Document Detail


Effects of meals on objective and subjective measures of daytime sleepiness.
MedLine Citation:
PMID:  9475860     Owner:  NLM     Status:  MEDLINE    
Abstract/OtherAbstract:
Effects of recent food ingestion on daytime sleepiness were assessed in 16 subjects (8 men and 8 women) who were each studied on two occasions, 28 days apart. On each occasion, subjects ate a high-fat low-carbohydrate (CHO) (fat/CHO energy ratio 54:41) meal and an isoenergetic low-fat high-CHO meal (fat/CHO energy ratio 7:88) 4 h apart in a counterbalanced order. Sleepiness was measured at 2-hr intervals by using the Multiple Sleep Latency Test and the Akerstedt electroencephalograph sleepiness test. To control for circadian factors, one group (4 men, 4 women) ate the meals 2 h later than did the other group of subjects. There were no differences in sleepiness according to the composition of the meal. Sleepiness in the Multiple Sleep Latency Test was significantly greater 1.5 h after the meals were eaten than before (F 11.37; df 1,15; P = 0.004). Sleepiness was also enhanced in the Akerstedt sleepiness test 3 h 20 min after the meals. The results suggest that the meals induced an enhancement in sleepiness that was not solely due to circadian rhythms.
Authors:
A S Wells; N W Read; C Idzikowski; J Jones
Publication Detail:
Type:  Comparative Study; Journal Article    
Journal Detail:
Title:  Journal of applied physiology (Bethesda, Md. : 1985)     Volume:  84     ISSN:  8750-7587     ISO Abbreviation:  J. Appl. Physiol.     Publication Date:  1998 Feb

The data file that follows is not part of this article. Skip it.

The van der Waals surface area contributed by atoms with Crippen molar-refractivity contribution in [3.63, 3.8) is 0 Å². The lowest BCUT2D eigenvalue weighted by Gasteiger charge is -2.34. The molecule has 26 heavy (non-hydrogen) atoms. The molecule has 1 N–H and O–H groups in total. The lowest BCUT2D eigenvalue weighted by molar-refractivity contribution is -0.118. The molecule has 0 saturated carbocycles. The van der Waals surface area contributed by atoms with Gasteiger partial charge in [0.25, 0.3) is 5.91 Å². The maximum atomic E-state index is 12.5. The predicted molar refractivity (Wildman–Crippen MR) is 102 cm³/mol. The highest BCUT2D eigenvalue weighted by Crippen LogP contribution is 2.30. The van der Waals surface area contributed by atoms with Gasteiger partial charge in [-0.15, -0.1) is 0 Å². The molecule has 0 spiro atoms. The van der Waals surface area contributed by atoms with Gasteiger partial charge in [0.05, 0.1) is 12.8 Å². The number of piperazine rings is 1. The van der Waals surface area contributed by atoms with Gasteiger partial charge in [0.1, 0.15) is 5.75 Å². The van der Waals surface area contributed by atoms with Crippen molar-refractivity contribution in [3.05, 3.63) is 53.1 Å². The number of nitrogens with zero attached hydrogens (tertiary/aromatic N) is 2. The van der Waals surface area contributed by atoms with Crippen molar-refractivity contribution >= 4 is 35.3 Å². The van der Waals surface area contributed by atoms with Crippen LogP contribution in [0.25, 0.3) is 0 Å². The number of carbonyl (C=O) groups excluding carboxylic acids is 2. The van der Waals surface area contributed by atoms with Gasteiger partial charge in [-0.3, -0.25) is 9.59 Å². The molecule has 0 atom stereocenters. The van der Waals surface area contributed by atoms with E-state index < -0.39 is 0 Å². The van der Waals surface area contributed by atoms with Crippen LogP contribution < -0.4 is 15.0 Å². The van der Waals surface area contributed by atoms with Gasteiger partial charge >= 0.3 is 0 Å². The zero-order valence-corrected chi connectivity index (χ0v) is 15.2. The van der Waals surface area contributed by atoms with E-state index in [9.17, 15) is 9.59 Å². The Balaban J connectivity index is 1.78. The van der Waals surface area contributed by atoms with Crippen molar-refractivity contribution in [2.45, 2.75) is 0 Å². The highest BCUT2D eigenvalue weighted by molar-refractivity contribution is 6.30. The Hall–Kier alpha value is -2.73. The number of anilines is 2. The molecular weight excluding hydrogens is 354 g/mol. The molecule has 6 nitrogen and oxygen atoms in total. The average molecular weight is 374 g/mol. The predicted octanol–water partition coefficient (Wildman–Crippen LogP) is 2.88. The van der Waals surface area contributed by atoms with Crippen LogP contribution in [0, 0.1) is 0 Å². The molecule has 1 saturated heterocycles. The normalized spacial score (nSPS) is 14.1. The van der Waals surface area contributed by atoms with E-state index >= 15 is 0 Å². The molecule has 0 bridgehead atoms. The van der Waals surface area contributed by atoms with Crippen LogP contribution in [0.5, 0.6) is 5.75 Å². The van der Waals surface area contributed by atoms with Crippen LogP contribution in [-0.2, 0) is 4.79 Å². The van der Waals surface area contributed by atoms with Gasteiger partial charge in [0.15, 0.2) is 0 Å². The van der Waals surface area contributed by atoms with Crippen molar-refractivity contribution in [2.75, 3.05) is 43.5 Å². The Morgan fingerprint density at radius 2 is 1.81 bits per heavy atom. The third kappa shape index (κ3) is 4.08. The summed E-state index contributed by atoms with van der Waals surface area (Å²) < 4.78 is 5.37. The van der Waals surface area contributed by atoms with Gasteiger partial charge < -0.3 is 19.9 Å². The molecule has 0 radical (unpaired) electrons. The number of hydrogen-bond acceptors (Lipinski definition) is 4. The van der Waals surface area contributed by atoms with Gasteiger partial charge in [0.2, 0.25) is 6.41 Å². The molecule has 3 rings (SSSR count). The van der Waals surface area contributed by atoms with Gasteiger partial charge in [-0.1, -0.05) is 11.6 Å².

Date Detail:
Created Date:  1998-03-24     Completed Date:  1998-03-24     Revised Date:  2013-09-26    
Medline Journal Info:
Nlm Unique ID:  8502536     Medline TA:  J Appl Physiol (1985)     Country:  UNITED STATES    
Other Details:
Languages:  eng     Pagination:  507-15     Citation Subset:  IM    
Affiliation:
Centre for Human Nutrition, University of Sheffield, Northern General Hospital, United Kingdom. A.S.Wells@sheffield.ac.uk
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MeSH Terms
Descriptor/Qualifier:
Adult
Attention / physiology
Circadian Rhythm*
Diet, Fat-Restricted
Eating / physiology*
Electroencephalography
Female
Humans
Male
Reaction Time / physiology
Sleep / physiology*

From MEDLINE®/PubMed®, a database of the U.S. National Library of Medicine


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